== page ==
Education

Southern California schools contribute to rise of school safety industry

A vendor at the Safe Schools Conference in Garden Grove in 2016.
A vendor at the Safe Schools Conference in Garden Grove in 2016.
Adolfo Guzman-Lopez/KPCC

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The spate of recent shootings is driving growth in the $815-million a year school safety industry. That growth was in evidence this week in the vendor aisle at the Safe Schools Conference in Garden Grove.

Vendors appeared to have everything under the sun: pink-leather covered flashlights that double as 3-million volt stun guns; electronic sign-in programs that cross-check names with sex offender lists and child custody data; mass notification apps that allow school district employees, students, and parents to notify everyone on the app of an active shooter and other emergencies; and on and on.

Conference participants said that three years ago, school safety meant protecting kids from bullies. Not anymore, they said.

Private companies and entrepreneurs are stepping up to fill a demand created by the desire of school districts to avoid, however unlikely, an active shooter event at their school.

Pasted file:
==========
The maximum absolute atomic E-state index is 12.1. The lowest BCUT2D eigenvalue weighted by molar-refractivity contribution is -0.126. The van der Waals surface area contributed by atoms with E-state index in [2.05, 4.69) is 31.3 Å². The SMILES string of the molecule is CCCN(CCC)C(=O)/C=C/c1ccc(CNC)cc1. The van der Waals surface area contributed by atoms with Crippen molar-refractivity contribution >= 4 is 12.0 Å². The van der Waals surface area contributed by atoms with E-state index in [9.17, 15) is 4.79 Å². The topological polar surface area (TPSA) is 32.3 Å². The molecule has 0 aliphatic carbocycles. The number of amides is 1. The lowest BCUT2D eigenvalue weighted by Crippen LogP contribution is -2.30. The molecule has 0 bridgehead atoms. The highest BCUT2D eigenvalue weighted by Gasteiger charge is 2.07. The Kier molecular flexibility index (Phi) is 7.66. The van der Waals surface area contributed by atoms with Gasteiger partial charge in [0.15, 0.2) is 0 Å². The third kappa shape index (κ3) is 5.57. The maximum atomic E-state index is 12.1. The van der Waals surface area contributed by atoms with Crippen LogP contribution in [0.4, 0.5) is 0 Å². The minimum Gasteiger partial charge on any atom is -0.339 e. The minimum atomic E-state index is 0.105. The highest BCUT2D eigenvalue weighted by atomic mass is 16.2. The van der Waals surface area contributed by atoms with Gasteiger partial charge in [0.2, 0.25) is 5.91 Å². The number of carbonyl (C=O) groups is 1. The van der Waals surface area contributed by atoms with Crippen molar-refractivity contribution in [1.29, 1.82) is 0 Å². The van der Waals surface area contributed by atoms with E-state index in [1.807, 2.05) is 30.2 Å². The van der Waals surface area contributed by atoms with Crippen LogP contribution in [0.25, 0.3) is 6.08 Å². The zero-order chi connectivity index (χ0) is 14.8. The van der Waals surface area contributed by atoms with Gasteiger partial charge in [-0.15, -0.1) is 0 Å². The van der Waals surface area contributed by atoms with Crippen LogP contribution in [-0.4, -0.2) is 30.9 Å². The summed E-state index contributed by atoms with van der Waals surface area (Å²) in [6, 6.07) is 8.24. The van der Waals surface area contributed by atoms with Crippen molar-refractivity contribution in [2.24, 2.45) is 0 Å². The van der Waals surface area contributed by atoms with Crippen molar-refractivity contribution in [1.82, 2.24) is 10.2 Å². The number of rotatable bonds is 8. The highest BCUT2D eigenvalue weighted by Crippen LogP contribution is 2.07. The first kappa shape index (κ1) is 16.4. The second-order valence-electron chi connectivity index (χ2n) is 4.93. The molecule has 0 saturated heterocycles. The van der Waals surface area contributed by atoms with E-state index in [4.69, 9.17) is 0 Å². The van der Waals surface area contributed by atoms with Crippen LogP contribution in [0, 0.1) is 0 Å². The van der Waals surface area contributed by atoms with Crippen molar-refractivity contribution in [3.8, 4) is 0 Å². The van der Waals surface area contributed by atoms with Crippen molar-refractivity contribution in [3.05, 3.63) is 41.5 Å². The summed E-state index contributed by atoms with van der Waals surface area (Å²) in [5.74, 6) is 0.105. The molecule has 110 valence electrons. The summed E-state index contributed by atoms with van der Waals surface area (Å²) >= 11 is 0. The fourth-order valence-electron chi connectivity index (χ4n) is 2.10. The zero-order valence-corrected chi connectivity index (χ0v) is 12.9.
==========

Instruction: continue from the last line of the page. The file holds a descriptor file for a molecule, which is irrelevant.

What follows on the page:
While school safety workshops at the conference ranged from student mental health issues and social media threats, organizers included a panel discussion on lessons learned from the San Bernardino shootings last year to help quench school administrators’ thirst for information about how public agencies deal with such emergencies.

“We have to react to keep the kids safe based on what’s happening in the world and sadly we have a very unstable world, said Kathy Espinoza,of Keenan and Associates, a firm hired by schools to evaluate emergency preparedness.

Other incidents such as power outages and fires are more likely to affect schools, but school administrators are asking for more information about how to deal with active shooters.

Conference organizers gave Newport Beach-based Titan HST their own workshop to explain how their mass notification app works.

“I actually picked up their literature on that [app] to come back and share with our county. I really liked the concept of it,” said Earl Smith, program manager of child welfare and attendance for San Bernardino County Schools.

Smith’s agency was one of those overseeing students and employees in the same building where the 2015 San Bernardino shooting took place.

Instead of one source of information, his colleagues were getting news from traditional outlets, social media, and police.

“We were hearing it was 40 people that were killed instead of 14,” he said.

The school safety industry is growing about 10 percent each year. Video surveillance, door locks, and keyless access, are the largest subgroups in the market, while installation of bullet proof glass is also on the rise.

Schools know that active killer scenarios (that’s the term replacing active shooter) are few and far between but sales of these products spike after a shooting.

“You don’t want your children going to school in a prison but you want to, ensure their safety,” said Blake Kozak, an analyst with IHS Markit who studies the school safety industry.